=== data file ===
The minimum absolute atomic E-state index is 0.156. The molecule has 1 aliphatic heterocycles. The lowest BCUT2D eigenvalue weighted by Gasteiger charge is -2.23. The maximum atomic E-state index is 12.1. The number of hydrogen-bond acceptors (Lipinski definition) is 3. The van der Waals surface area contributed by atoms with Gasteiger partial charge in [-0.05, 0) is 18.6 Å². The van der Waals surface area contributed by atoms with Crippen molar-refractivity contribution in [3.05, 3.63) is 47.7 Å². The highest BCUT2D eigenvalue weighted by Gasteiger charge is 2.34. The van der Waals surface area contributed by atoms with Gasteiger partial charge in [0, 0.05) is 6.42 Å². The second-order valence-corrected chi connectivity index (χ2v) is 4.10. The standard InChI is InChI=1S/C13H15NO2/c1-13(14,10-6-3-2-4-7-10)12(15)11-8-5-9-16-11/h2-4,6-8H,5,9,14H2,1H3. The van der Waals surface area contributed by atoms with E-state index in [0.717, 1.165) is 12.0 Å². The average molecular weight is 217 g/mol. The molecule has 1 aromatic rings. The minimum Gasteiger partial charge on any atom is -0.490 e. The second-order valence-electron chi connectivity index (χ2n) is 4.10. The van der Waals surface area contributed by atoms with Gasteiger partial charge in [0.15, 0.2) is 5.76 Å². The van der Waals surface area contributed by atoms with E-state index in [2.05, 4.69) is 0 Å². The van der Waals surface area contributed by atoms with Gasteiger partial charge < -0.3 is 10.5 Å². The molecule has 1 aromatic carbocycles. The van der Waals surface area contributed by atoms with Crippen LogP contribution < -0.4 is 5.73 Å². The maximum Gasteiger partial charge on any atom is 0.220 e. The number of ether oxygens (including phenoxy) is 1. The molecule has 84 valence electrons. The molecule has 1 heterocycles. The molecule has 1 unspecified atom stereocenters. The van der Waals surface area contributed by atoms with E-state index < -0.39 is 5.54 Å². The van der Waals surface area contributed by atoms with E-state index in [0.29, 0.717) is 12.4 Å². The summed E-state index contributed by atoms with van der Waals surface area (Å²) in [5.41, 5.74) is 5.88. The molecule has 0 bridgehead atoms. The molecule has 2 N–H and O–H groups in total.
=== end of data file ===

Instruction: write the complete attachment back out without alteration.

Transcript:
The minimum absolute atomic E-state index is 0.156. The molecule has 1 aliphatic heterocycles. The lowest BCUT2D eigenvalue weighted by Gasteiger charge is -2.23. The maximum atomic E-state index is 12.1. The number of hydrogen-bond acceptors (Lipinski definition) is 3. The van der Waals surface area contributed by atoms with Gasteiger partial charge in [-0.05, 0) is 18.6 Å². The van der Waals surface area contributed by atoms with Crippen molar-refractivity contribution in [3.05, 3.63) is 47.7 Å². The highest BCUT2D eigenvalue weighted by Gasteiger charge is 2.34. The van der Waals surface area contributed by atoms with Gasteiger partial charge in [0, 0.05) is 6.42 Å². The second-order valence-corrected chi connectivity index (χ2v) is 4.10. The standard InChI is InChI=1S/C13H15NO2/c1-13(14,10-6-3-2-4-7-10)12(15)11-8-5-9-16-11/h2-4,6-8H,5,9,14H2,1H3. The van der Waals surface area contributed by atoms with E-state index in [0.717, 1.165) is 12.0 Å². The average molecular weight is 217 g/mol. The molecule has 1 aromatic rings. The minimum Gasteiger partial charge on any atom is -0.490 e. The second-order valence-electron chi connectivity index (χ2n) is 4.10. The van der Waals surface area contributed by atoms with Gasteiger partial charge in [0.15, 0.2) is 5.76 Å². The van der Waals surface area contributed by atoms with E-state index in [2.05, 4.69) is 0 Å². The van der Waals surface area contributed by atoms with Gasteiger partial charge < -0.3 is 10.5 Å². The molecule has 1 aromatic carbocycles. The van der Waals surface area contributed by atoms with Crippen LogP contribution < -0.4 is 5.73 Å². The maximum Gasteiger partial charge on any atom is 0.220 e. The number of ether oxygens (including phenoxy) is 1. The molecule has 84 valence electrons. The molecule has 1 heterocycles. The molecule has 1 unspecified atom stereocenters. The van der Waals surface area contributed by atoms with E-state index < -0.39 is 5.54 Å². The van der Waals surface area contributed by atoms with E-state index in [0.29, 0.717) is 12.4 Å². The summed E-state index contributed by atoms with van der Waals surface area (Å²) in [5.41, 5.74) is 5.88. The molecule has 0 bridgehead atoms. The molecule has 2 N–H and O–H groups in total.